We’re in Our Girl Misery Era
Some girl math and some girl thinking to calculate the costs of girlification – with the help of Sara Ahmed’s The Feminist Killjoy Handbook.
In ‘Manifesto This,’ we dialogue with a radical text to dream of a better world.
The girlification of everything has led to an infinite loop of discourse: is it radical or is it reactionary? Is it subversive or submissive? There hasn’t been consensus yet because we’re having the conversation on the Internet’s terms: through irony-poisoned humor. In this installment, we’re doing some girl math and some girl thinking to calculate the costs of girlification – with the help of academic and philosopher Sara Ahmed’s The Feminist Killjoy Handbook.
“Killjoy Maxim: When It Is Not Funny, Do Not Laugh!”
Girl misery is no longer funny. Can we stop laughing at girl dinners, girl math, lazy girls, lucky girls, and the girlification of everything now? Can we say something about this without being called killjoys? That would be an incorrect assessment anyway: there’s nothing joyful to kill in girl trends after the initial dopamine rush. Girlification is minimizing. As Sara Ahmed writes: “The figure of the feminist killjoy teaches us how the minimization of harm and the inflation of power often work together. Even to identify something as harmful is treated as an attempt to exercise or to hold power over someone…”We joke about reclaiming stereotypes, but we’re reclaiming shrinkage. Intelligence, health, labor are political and hard-won. There are other things to laugh about than our own physical and spiritual emaciation.
Consider the fact that “girl dinners” are really, really awful. For the most part. It can comprise a diet Coke and a single packet of chips. It can be a plate of vegetables for the whole day. It can be an entire pizza binge. Consider the fact that financial agency hasn’t been won yet, not even close, but girl math refers to binge-shopping and a whole-hearted embrace of materialism. But more likely than not, the jokes speak to a deeper pain: a collective lack of self-care, the systemic lack of access to nutritious meals and bargaining power. It’s bad out there, but the Internet can’t stop laughing. It’s ironic! Anything goes. We’re allowed to make fun of ourselves. One might say it tracks with the age of irony on the Internet. Earnestness is gauche. The more you really mean something, the less seriously you’ll get taken, and the more humorless you are. But humor is never innocent – humor, more often than not, has a subject being ridiculed. The purpose of girlification seemed to be one thing: ironic reclamation. That was good. But it has ended up elsewhere: unironic deprecation. That women occupying space online are overwhelmingly nihilistic about their prospects is really a tragi-comedy, but we’re ignoring the tragic part.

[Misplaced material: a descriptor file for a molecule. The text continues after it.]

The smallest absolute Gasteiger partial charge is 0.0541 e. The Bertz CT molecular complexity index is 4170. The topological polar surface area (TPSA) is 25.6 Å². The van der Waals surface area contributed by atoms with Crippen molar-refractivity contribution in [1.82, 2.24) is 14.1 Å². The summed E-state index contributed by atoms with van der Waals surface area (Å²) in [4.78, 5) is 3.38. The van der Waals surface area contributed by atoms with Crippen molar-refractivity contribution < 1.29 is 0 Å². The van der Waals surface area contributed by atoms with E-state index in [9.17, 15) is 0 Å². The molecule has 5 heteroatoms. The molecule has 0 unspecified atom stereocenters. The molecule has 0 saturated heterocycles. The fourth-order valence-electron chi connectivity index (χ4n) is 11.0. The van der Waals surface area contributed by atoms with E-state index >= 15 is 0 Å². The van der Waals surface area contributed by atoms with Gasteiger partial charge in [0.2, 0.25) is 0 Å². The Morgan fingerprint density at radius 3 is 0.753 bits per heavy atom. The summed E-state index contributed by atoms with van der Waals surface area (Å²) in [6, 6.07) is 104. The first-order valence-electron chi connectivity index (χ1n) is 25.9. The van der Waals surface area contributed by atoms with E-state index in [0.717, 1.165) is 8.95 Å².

“Killjoy equation: Affect Alien = Alienated By How You Are Affected”
Who surrenders to this discourse? Girl dinners and girl math are only funny when you know what a good dinner and comfortable finances are. Girl trends are darkly funny because they’re hopeless. But simultaneously, girl trends are the slow trickle of hopelessness in a world where we’re becoming more unfree than ever. And sometimes, we’re not all equally complicit in it: girlification is White feminism. It romanticizes surface over depth in the name of reclamation. Compulsive shopping is girl math; bad eating when you have access to good food is girl dinner; well-paying corporate jobs are lazy girl jobs. Like most things, Indian social media replicates it in a near-perfect version: White feminism becomes Savarna feminism. Who among us can romanticize the struggle of living with a roof over our heads, credit in the bank used unwisely, and a dysfunctional relationship with food? Those who have these things. Not all of us can be girlified equally. And where does that leave everyone else? When the privileged among us give into the privilege in the name of feminism, what do we call it?
But even otherwise, should self-deprecating humor be the only coping mechanism for injustice anyway? We girlify because we’re tired. It’s a process of regression, a Benjamin Button-ification of the miseries of dealing with the continuous onslaughts of the world. Healing and dealing with the world is a lot of work, but we’re exhausted. It’s far easier to fall back into patterns that feel comfortable, familiar, and instantly gratifying. We know they’re bad for us, but that’s why they feel good. That’s why the Great Girlification should worry us: it’s all one big, collective, depressive episode. The girlies exist in the void. In the meantime, corporates, e-commerce retailers are happy to take your girl math and raise you girl discounts, girl deals, girl gifts, and girl grifts.